Thanks to Julia and Fraz for this:
Wednesday January 31 12:03 PM ET
Five Questions With Nick Wechsler
By CHELSEA J. CARTER, Associated Press Writer
LOS ANGELES (AP) – Nick Wechsler admits he’s baffled by the “Hollywood thing” – fame, fortune and having somebody bring you a bottle of water.
At 22, the actor has had an early taste of success as one of the leads on the WB’s teen alien-ation drama “Roswell” about the fabled 1947 spaceship crash. The show airs Mondays (9 p.m. EST).
“It’s kind of strange. There are people who bring you water all the time. Why can’t people get their own water? I don’t get it,” he said during an interview on the set at Paramount Pictures studio.
Wechsler left his very un-Hollywood home of Albuquerque, N.M. – where his father is a sheet-metal worker and his mother works for the U.S. Forest Service – after he graduated from high school.
He soon landed a small role as a purse-stealing punk in the 1996 TV movie “Full Circle” and a supporting role that same year in the TV series “The Lazarus Man” In 1997, he was cast as Trek, a child conceived at a “Star Trek” convention, in the short-lived series “Team Knight Rider.”
But the sporadic work wasn’t enough to support himself, so he went to work at a video store before landing the role of Kyle Valenti, the scene-stealing smart-mouthed jock who makes life difficult for the teen aliens on “Roswell.”
1. When you landed this role, how was it pitched to you?
Wechsler: It was like, `Do you want a job?’ It didn’t matter what the pitch was. I had to get something because I was doing nothing. It sounded all right to me. I initially read for the role that Colin (Hanks) got. Then they called me back for the role that I ended up getting. … I know it sounds kind of funny. OK, they’re aliens and they’re walking among us and they’re in high school. My good friends are always picking on me about it.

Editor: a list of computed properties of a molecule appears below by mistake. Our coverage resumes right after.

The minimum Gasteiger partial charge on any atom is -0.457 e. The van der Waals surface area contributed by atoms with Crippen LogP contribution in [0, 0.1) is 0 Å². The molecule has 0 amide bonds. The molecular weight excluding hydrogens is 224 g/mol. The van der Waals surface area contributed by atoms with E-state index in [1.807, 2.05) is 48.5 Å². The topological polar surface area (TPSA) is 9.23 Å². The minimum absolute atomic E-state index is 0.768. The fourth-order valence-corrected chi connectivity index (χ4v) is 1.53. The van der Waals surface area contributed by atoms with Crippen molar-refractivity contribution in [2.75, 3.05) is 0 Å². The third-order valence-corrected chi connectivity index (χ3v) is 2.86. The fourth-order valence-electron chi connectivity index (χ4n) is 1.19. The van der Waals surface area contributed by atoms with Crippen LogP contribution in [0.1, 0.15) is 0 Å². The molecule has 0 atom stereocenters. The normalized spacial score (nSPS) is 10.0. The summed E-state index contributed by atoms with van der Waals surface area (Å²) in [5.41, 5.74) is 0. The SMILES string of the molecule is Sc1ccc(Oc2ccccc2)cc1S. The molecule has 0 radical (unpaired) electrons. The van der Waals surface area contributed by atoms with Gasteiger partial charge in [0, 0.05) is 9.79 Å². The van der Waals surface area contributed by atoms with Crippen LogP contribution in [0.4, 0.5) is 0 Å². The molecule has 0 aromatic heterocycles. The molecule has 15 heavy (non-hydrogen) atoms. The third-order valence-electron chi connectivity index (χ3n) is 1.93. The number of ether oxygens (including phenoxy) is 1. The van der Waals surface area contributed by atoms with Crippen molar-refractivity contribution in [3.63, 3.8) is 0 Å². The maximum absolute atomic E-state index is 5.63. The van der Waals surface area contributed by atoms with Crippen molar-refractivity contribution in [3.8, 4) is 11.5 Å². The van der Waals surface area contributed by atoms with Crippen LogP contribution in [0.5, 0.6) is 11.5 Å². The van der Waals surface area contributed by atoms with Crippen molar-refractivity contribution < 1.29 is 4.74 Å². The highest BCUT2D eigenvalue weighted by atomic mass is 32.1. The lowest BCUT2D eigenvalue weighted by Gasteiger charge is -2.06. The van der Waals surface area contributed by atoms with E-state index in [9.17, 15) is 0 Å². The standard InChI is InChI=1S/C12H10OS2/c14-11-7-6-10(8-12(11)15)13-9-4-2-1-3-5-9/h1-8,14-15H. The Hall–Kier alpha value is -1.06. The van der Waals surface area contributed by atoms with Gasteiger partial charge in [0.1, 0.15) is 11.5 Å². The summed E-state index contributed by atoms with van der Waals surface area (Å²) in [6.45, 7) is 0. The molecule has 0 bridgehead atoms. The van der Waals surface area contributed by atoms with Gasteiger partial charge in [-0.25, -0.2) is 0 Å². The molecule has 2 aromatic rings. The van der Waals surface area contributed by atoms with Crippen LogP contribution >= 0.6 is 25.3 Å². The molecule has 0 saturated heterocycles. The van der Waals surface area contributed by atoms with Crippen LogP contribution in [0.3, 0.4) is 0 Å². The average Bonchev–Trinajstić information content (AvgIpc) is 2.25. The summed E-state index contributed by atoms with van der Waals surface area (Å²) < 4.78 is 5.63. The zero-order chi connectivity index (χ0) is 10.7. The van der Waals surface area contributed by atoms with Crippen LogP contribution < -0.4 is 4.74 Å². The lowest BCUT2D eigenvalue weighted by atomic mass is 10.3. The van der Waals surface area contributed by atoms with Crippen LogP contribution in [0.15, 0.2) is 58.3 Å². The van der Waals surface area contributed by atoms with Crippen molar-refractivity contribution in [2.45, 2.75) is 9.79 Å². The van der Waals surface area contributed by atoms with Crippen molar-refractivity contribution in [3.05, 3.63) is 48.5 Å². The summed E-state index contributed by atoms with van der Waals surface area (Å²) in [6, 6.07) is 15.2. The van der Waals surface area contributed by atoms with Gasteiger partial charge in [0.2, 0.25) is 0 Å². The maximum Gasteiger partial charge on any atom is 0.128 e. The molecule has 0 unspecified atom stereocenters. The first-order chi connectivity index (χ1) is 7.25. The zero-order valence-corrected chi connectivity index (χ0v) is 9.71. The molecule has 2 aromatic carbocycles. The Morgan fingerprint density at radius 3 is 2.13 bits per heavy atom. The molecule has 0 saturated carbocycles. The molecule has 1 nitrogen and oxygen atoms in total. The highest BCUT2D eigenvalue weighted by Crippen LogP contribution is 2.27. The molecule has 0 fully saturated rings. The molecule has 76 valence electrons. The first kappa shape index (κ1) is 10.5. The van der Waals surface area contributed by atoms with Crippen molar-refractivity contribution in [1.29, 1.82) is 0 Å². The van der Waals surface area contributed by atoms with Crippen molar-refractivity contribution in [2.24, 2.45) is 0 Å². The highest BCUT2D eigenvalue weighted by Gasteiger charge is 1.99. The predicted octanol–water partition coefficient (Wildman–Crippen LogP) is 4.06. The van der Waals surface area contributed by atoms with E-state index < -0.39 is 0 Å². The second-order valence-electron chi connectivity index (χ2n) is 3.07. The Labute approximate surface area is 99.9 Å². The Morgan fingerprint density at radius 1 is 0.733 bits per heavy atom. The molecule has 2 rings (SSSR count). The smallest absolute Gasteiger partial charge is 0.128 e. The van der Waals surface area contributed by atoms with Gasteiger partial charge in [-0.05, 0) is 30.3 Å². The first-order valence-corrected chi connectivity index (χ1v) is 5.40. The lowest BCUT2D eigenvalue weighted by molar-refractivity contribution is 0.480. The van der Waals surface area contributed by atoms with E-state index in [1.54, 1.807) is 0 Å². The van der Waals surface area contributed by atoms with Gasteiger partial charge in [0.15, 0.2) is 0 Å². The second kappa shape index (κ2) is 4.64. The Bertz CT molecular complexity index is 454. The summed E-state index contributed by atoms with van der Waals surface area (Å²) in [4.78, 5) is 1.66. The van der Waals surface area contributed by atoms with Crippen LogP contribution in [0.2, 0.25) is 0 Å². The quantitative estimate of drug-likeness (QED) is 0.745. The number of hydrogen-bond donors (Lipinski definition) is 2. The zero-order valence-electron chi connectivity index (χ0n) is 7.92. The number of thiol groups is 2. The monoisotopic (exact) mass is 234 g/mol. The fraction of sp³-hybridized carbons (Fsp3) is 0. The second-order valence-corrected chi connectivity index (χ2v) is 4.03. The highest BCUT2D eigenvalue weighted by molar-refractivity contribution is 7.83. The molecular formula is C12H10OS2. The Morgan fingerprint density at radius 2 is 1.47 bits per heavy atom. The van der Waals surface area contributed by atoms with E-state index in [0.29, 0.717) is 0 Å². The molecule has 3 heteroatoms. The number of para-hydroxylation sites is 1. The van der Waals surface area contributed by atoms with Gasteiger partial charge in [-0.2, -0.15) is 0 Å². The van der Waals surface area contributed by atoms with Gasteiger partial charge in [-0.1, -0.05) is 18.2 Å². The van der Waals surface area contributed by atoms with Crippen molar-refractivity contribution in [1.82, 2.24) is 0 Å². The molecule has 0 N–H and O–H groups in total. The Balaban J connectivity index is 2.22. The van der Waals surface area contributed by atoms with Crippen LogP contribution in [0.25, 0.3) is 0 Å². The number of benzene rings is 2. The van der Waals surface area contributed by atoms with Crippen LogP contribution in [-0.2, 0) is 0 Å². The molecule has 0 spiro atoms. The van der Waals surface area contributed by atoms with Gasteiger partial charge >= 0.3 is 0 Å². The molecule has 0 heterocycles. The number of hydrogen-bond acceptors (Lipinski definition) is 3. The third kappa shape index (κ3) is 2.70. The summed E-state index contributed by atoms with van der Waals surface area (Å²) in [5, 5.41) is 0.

2. Are people starting to recognize you on the street?
Wechsler: Occasionally, one or two people. But nothing much yet. I’m not really looking forward to it becoming an issue. There are probably a lot of people who like that kind of stuff. But I don’t. I haven’t gotten anybody who is crazy enough to confuse me with my character yet. I’m a little afraid of that. I try to accommodate people as much as I can. Handshake. Hug. Whatever they ask for. A couple of times, they’ve asked for an autograph. I don’t think of myself like that. So when people ask, it’s kind of a strange feeling. I’m like, `Who me?’
3. What’s the hardest part about acting?
Wechsler: You’ll be better for it, if you can just have confidence. That’s something I’ve always known. I know I’ll be better. I know plenty of actors who are arrogant and don’t deserve to be. But because they are arrogant, they just perform better because they don’t believe they can fail. I know I’m mortal and I explore it constantly, and because of that I get down on myself.
3 1/2: So you’re saying that you are your own worst critic?
Wechsler: Yes, I guess I am.
4. Where do you go from here?
Wechsler: I don’t want to really go to school. But I probably should. If you’re asking what I’d ideally like to be doing, I’d love to be doing movies and pretty much nothing but. Who wouldn’t? Whatever I do, I want to give really good performances. Who knows how long this acting is going to last for me? I don’t want it to sound like I’m threatening to leave. I’m excited about going to work. I love acting. But I have yet to like one of my own performances.
5. What do you think about the spate of reality programming?
Wechsler: I don’t like it when there’s a wave of anything. It just seems everybody is trying to beat everyone else to the punch. … But there are things I get hooked on. Seriously, I enjoyed `Survivor.’ I didn’t get to watch all of it. But the little bit that I did, I was like, `This is pretty good.’ I like to watch people actually argue. I like to watch people actually get along. I like to watch people flirt. It’s different when you see it in a movie. It’s all the best take of the flirting or whatever. It’s really interesting to fumble and trip with the things they do in real life. I just like to watch people do it the way it’s really done.